Two tiny ships took the tide of pietism in the 1760s, the time when the Sons of Liberty were gathering the kindling for the American Revolution. The first ship was a Methodist group that came together in New York City in 1766. The second ship--a forerunner of the United Brethren movement--was a religious meeting held in a barn in Lancaster County, Pennsylvania, probably in 1767. These ships took one of pietism's ebbing tides, one that had been retreating since a wave of revivalism had swept over New England and the Middle Atlantic colonies in the 1730s and 1740s.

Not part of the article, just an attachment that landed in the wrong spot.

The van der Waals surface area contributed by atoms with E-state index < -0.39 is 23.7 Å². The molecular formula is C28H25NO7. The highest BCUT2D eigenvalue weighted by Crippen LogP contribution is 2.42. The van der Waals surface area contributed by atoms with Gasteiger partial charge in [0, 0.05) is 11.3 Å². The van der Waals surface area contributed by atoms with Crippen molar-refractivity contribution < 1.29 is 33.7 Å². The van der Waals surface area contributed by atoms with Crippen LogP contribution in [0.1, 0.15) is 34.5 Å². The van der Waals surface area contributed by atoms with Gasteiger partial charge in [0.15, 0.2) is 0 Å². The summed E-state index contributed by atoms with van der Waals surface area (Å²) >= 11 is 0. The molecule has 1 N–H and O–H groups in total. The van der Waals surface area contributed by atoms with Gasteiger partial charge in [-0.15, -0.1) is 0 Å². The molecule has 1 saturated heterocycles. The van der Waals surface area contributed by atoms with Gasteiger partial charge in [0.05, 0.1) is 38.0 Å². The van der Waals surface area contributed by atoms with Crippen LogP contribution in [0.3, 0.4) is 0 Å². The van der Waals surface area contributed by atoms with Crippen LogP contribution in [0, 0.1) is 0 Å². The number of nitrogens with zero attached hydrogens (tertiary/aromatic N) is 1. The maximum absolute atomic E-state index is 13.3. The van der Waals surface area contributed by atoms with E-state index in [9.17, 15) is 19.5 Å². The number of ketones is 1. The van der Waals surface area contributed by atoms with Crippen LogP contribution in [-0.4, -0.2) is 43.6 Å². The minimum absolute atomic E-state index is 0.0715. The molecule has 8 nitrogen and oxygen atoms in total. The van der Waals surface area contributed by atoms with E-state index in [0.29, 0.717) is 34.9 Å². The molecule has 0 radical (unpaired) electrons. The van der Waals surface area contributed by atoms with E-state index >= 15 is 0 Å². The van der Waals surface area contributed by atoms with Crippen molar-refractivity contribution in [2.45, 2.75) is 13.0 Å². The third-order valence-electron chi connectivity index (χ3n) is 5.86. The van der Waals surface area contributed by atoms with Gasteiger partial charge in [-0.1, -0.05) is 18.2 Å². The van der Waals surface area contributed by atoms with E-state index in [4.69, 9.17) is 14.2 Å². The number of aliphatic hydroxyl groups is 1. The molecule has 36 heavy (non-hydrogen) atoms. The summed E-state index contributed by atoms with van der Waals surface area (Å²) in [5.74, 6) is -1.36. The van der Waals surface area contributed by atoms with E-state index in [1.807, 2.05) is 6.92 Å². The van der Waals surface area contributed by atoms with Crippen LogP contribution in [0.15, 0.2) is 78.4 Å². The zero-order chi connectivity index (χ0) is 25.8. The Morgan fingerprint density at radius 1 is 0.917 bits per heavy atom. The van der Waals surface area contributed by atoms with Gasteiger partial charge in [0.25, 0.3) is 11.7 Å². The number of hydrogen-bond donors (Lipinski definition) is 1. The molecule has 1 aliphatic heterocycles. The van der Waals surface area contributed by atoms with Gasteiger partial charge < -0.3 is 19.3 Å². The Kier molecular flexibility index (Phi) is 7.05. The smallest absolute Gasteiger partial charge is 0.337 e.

The tide of pietism had ebbed and flowed in Western Europe and North America since the last decades of the seventeenth century. When it was high, it carried forward religious groups that emphasized seven things: the need for individuals to have an authentic personal experience of God; the religious life as a life of loving God and humans; the testing of the biblical message in the white waters of everyday life; the true church as an interdenominational community of God's people; the participation of the laity in all aspects of the Christian enterprise; the training of clergy to respond to the needs of the age; and the willingness to change church structures to meet new occasions for mission. Although the religious tide defined by these characteristics was ebbing in the 1760s, it continued to wash North America with new spiritual life--the sort of life that appeared in Lancaster County, Pennsylvania, and New York City.
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